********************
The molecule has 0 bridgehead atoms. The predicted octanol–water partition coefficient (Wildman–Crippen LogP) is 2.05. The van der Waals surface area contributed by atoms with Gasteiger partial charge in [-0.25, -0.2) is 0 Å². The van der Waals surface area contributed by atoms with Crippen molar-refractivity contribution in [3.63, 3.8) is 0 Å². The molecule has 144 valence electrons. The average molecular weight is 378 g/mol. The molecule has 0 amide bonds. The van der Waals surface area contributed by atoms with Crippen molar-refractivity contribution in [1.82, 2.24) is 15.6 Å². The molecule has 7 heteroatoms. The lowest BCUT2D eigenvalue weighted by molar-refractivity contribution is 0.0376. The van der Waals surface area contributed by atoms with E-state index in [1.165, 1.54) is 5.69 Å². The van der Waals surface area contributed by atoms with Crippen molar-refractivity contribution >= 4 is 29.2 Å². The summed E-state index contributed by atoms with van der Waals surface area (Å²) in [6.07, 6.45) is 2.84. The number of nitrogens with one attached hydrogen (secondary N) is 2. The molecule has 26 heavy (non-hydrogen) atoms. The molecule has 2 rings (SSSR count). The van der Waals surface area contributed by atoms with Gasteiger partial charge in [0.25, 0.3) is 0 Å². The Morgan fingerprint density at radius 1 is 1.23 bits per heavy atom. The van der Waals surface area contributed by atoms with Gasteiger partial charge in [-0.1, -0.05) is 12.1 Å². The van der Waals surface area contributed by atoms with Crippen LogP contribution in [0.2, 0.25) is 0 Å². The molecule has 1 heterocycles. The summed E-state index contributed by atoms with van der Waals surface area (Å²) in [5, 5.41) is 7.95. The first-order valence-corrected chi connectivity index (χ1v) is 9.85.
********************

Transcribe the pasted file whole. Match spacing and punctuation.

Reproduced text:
The molecule has 0 bridgehead atoms. The predicted octanol–water partition coefficient (Wildman–Crippen LogP) is 2.05. The van der Waals surface area contributed by atoms with Gasteiger partial charge in [-0.25, -0.2) is 0 Å². The van der Waals surface area contributed by atoms with Crippen molar-refractivity contribution in [3.63, 3.8) is 0 Å². The molecule has 144 valence electrons. The average molecular weight is 378 g/mol. The molecule has 0 amide bonds. The van der Waals surface area contributed by atoms with Crippen molar-refractivity contribution in [1.82, 2.24) is 15.6 Å². The molecule has 7 heteroatoms. The lowest BCUT2D eigenvalue weighted by molar-refractivity contribution is 0.0376. The van der Waals surface area contributed by atoms with E-state index in [1.165, 1.54) is 5.69 Å². The van der Waals surface area contributed by atoms with Crippen molar-refractivity contribution >= 4 is 29.2 Å². The summed E-state index contributed by atoms with van der Waals surface area (Å²) in [6.07, 6.45) is 2.84. The number of nitrogens with one attached hydrogen (secondary N) is 2. The molecule has 26 heavy (non-hydrogen) atoms. The molecule has 2 rings (SSSR count). The van der Waals surface area contributed by atoms with Gasteiger partial charge in [0.25, 0.3) is 0 Å². The Morgan fingerprint density at radius 1 is 1.23 bits per heavy atom. The van der Waals surface area contributed by atoms with Gasteiger partial charge in [-0.1, -0.05) is 12.1 Å². The van der Waals surface area contributed by atoms with Crippen LogP contribution in [0.2, 0.25) is 0 Å². The molecule has 1 heterocycles. The summed E-state index contributed by atoms with van der Waals surface area (Å²) in [5, 5.41) is 7.95. The first-order valence-corrected chi connectivity index (χ1v) is 9.85.